Indonesia forest fires spark blame game as smoke closes hundreds of Malaysia schools
(The Guardian) – Indonesia has shot back at claims the country is solely responsible for the fires that have created a thick haze across parts of Malaysia this week and forced the closure of hundreds of schools.
“The Indonesian government has been systematically trying to resolve this to the best of its ability. Not all smog is from Indonesia,” said Indonesia’s environment minister, Siti Nurbaya Bakar, in a statement on Wednesday, in a rebuke of its neighbour.
Siti Nurbaya accused Malaysia of a lack of transparency, saying the smog affecting Malaysia could have originated from Sarawak, peninsular Malaysia or Indonesian Borneo. “The Malaysian government should explain this objectively,” she said.
On Wednesday, Malaysia’s environment and climate change minister, Yeo Bee Yin, wrote on Facebook: “Let the data speak for itself. Minister Siti Nurbaya should not be in denial.”
In the post Yeo included data from the ASEAN Specialised Meteorological Centre (ASMC), which showed the total number of hotspots in Kalimantan was 474, with 387 in Sumatra. By comparison, only seven were recorded in Malaysia.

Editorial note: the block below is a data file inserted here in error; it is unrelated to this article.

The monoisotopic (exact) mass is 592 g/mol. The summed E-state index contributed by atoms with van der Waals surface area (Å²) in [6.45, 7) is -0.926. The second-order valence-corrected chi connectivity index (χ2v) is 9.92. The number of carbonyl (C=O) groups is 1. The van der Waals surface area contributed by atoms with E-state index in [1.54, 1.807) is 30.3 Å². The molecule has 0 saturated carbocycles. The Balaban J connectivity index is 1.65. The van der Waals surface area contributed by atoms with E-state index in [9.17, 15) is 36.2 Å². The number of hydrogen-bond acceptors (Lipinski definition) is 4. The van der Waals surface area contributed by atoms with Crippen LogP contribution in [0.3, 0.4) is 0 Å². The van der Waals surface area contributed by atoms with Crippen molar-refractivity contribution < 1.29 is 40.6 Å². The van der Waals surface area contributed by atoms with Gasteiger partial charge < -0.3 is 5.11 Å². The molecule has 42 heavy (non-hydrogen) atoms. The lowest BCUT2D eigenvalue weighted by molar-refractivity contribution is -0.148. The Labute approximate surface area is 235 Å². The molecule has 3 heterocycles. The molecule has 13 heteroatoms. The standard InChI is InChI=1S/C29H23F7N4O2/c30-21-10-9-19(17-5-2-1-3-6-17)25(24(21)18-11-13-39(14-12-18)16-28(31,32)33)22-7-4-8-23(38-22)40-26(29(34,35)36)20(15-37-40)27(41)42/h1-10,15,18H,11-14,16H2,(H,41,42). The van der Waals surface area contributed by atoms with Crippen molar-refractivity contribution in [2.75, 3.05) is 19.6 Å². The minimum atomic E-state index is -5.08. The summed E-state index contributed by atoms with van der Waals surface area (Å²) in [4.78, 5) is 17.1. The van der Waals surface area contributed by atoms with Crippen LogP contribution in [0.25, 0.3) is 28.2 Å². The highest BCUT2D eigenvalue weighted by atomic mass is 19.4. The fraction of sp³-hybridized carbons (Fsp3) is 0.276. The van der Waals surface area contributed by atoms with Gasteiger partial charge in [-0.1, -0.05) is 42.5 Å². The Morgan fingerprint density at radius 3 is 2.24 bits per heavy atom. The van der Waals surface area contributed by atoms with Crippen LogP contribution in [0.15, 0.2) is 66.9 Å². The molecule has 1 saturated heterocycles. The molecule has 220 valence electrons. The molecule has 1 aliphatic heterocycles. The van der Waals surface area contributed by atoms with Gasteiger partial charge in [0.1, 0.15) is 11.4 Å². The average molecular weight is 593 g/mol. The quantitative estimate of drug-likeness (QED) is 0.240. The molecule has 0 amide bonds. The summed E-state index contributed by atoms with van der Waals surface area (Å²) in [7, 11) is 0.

Indonesia’s Disaster Mitigation Agency said more than 3,600 fires had been detected on the islands of Sumatra and Borneo by weather satellites, leading to very poor air quality in six provinces with a combined population of more than 23 million.
On Friday, Malaysia sent a diplomatic note urging Indonesia to take immediate action to address the fires. Malaysia has shut more than 400 schools in the eastern state of Sarawak and sent half a million face masks to the area to combat poor air quality.
Indonesia has claimed the smog affecting Malaysia and other areas in south-east Asia, is also from fires across the region, including in peninsular Malaysia and Vietnam.
Tiny particles in the haze pose several health risks, including stroke, cardiovascular disease and respiratory infections.
Scientists say that exposure to smoke from the forest fires could lead to 36,000 premature deaths a year on average across Indonesia, Singapore and Malaysia over the next few decades if trends continue.
Malaysia’s ambassador to Indonesia, Zainal Abidin Bakar, attempted to smooth over the recent barbs, telling reporters on Wednesday night that Malaysia was not engaging in a blame game, but offering assistance to help tackle the fires.